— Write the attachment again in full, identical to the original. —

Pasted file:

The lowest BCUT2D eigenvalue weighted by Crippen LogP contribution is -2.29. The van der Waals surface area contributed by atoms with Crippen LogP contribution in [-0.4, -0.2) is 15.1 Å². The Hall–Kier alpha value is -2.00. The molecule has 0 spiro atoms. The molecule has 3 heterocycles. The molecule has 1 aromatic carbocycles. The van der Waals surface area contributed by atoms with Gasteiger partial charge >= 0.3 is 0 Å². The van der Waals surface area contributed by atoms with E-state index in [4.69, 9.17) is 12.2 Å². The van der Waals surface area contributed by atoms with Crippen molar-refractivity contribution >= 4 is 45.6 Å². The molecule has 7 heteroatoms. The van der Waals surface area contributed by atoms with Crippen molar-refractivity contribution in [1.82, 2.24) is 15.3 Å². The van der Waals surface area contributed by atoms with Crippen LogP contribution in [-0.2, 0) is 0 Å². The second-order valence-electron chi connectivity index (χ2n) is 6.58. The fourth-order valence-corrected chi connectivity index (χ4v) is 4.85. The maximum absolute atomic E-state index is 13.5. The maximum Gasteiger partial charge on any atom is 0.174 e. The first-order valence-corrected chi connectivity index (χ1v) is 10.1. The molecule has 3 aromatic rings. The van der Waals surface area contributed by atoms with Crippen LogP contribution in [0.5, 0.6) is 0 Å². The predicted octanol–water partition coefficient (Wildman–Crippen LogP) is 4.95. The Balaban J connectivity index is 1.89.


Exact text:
The lowest BCUT2D eigenvalue weighted by Crippen LogP contribution is -2.29. The van der Waals surface area contributed by atoms with Crippen LogP contribution in [-0.4, -0.2) is 15.1 Å². The Hall–Kier alpha value is -2.00. The molecule has 0 spiro atoms. The molecule has 3 heterocycles. The molecule has 1 aromatic carbocycles. The van der Waals surface area contributed by atoms with Gasteiger partial charge >= 0.3 is 0 Å². The van der Waals surface area contributed by atoms with E-state index in [4.69, 9.17) is 12.2 Å². The van der Waals surface area contributed by atoms with Crippen molar-refractivity contribution >= 4 is 45.6 Å². The molecule has 7 heteroatoms. The van der Waals surface area contributed by atoms with Crippen molar-refractivity contribution in [1.82, 2.24) is 15.3 Å². The van der Waals surface area contributed by atoms with Crippen LogP contribution in [-0.2, 0) is 0 Å². The second-order valence-electron chi connectivity index (χ2n) is 6.58. The fourth-order valence-corrected chi connectivity index (χ4v) is 4.85. The maximum absolute atomic E-state index is 13.5. The maximum Gasteiger partial charge on any atom is 0.174 e. The first-order valence-corrected chi connectivity index (χ1v) is 10.1. The molecule has 3 aromatic rings. The van der Waals surface area contributed by atoms with Crippen LogP contribution in [0.5, 0.6) is 0 Å². The predicted octanol–water partition coefficient (Wildman–Crippen LogP) is 4.95. The Balaban J connectivity index is 1.89.